It really is the best of all previous Windows versions.

For example, multi-factor authentication keeps information safe should the device be lost or stolen, while biometrics can be utilised for more secure login. Windows 10 also maintains a similar user experience across a wide range of devices, including desktop and mobile devices, thus removing tricky learning curves that could hamper your corporate operations.

Windows 10 also allows businesses to choose the rate at which they innovate – allowing organisation to become an example of digital transformation.

You can choose the rate that fits your needs and those of your customers. Functions including locking down business critical environments and keeping segmented user bases well-supplied with updates are possible, while you can even improve your IT management’s cost-efficiency.

The arrival of Windows Server 2016

In addition, you have the computational ability of Windows Server 2016, which is open to general availability.

This is “a cloud-ready OS” that “inherently enables hybrid cloud”, as declared by Microsoft.

The hybrid cloud that Microsoft enables with Windows Server 2016 can connect businesses across cloud environments, but also provide a consistent user experience where the resource’s location does not lead that experience to differ between IT professionals, developers and end users.

This consistency also allows businesses to draw upon the right cloud resources when they need them and developers to build applications and services that can be easily deployed in different locations based on corporate rules and technical needs.

A promising new collaboration between Microsoft and Citrix

In August, Microsoft revealed that it would “gradually wind down the delivery of Azure RemoteApp”.

We had previously described RemoteApp as a modern alternative to traditional VDI” (Virtual Desktop Infrastructures).

However, while many businesses had opted for Azure VDI, solutions in this area could be expensive to use correctly. Therefore, it was not always convenient to consume high-quality media and collaboration content from a VDI deployment in particular.

See a great video here that explains its advantages:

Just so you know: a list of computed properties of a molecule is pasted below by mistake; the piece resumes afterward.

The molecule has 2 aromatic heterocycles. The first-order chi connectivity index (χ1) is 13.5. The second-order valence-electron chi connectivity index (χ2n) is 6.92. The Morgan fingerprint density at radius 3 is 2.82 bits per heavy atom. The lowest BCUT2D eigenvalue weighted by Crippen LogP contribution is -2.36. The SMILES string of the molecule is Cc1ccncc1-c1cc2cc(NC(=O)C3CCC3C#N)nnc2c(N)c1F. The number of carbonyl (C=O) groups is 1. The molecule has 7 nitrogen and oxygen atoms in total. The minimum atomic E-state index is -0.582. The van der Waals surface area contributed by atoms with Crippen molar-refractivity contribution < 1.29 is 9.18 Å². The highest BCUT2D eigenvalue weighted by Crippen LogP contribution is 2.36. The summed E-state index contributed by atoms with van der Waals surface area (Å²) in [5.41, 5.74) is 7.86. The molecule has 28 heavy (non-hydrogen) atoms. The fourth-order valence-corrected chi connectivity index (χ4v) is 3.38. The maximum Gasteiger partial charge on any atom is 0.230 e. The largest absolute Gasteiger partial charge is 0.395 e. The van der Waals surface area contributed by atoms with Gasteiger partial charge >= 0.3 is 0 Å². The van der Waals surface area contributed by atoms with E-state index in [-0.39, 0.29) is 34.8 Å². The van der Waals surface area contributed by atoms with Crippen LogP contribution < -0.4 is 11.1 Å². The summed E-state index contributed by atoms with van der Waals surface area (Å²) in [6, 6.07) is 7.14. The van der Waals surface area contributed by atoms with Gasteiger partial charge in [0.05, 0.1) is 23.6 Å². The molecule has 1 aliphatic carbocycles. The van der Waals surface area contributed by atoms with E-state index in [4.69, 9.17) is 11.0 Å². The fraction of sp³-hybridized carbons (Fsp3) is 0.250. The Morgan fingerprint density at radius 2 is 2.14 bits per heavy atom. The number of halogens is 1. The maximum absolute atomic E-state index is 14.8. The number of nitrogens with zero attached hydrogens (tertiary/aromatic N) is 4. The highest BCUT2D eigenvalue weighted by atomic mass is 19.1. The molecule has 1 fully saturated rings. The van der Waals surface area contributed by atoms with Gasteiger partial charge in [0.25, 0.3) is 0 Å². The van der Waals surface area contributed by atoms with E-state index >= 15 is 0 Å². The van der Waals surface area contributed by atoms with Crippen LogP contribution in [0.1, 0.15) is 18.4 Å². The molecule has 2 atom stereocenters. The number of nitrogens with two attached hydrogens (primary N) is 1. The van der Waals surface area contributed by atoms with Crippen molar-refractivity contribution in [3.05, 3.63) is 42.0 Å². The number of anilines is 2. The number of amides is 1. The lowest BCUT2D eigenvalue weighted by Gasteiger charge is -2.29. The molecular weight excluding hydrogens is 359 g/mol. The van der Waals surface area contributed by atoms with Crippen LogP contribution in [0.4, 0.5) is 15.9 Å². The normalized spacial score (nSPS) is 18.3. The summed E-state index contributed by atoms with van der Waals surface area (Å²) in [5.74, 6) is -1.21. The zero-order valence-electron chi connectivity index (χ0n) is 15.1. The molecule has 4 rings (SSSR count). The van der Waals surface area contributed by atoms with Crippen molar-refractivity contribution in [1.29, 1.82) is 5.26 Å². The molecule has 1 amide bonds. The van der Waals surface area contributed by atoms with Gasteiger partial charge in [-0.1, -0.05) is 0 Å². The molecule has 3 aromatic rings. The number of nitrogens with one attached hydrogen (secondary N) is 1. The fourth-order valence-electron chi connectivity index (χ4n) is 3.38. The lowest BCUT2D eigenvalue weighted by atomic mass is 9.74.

Microsoft has announced that it is partnering with Citrix to develop an alternative service to RemoteApp – and we have suggested that it might give us the best of both worlds”.

What worlds?

It could enable businesses to both access their desktops from anywhere and, on other occasions, take their desktops with them to ensure that they can reach their data and apps from anywhere.

Windows FAQs

In addition to the information about surround the OS, best Windows versions and more, here are some common questions:

1. Who Invented Windows?

Bill Gates and Paul Allen invented Microsoft Windows in 1983, and Windows 1.0 was ready for use by 1985. It was named “Windows” because the user was able to change between screens, similar to how would look out a different window. Source

2. What Year Was Windows Released?

November 20, 1985

3. Why is Windows Called Windows?

In early 1980s Microsoft works on the first version of a new operating system. Interface Manager is the code name and is considered as the final name, but Windows prevails because it best describes the boxes or computing “windows” that are fundamental to the new system. Source

4. When Did Windows Come to MAC?

Bootcamp is most commonly used to run windows on MAC. The first version launched in 2006 which was after the release of Windows XP.

5. How Many Versions of Windows Are There?

18

6. How Many Computers Run Windows?

In 2011 1.25 billion computers were running windows. Today Microsoft accounts for 91% OS share of all computers worldwide.

 

Well, that’s our summary, make sure to let us know your thoughts on the best Windows versions, and the various enterprise elements of Windows. Should you wish to learn more, download this guide on benchmarking your workspace ⇓

workspace guide

This post was originally published on February 13, 2017. It has been updated with more details.



Written by Jake Chody | Marketing Manager, RedPixie | Follow Jake on Twitter | See his LinkedIn Profile


Leave a Comment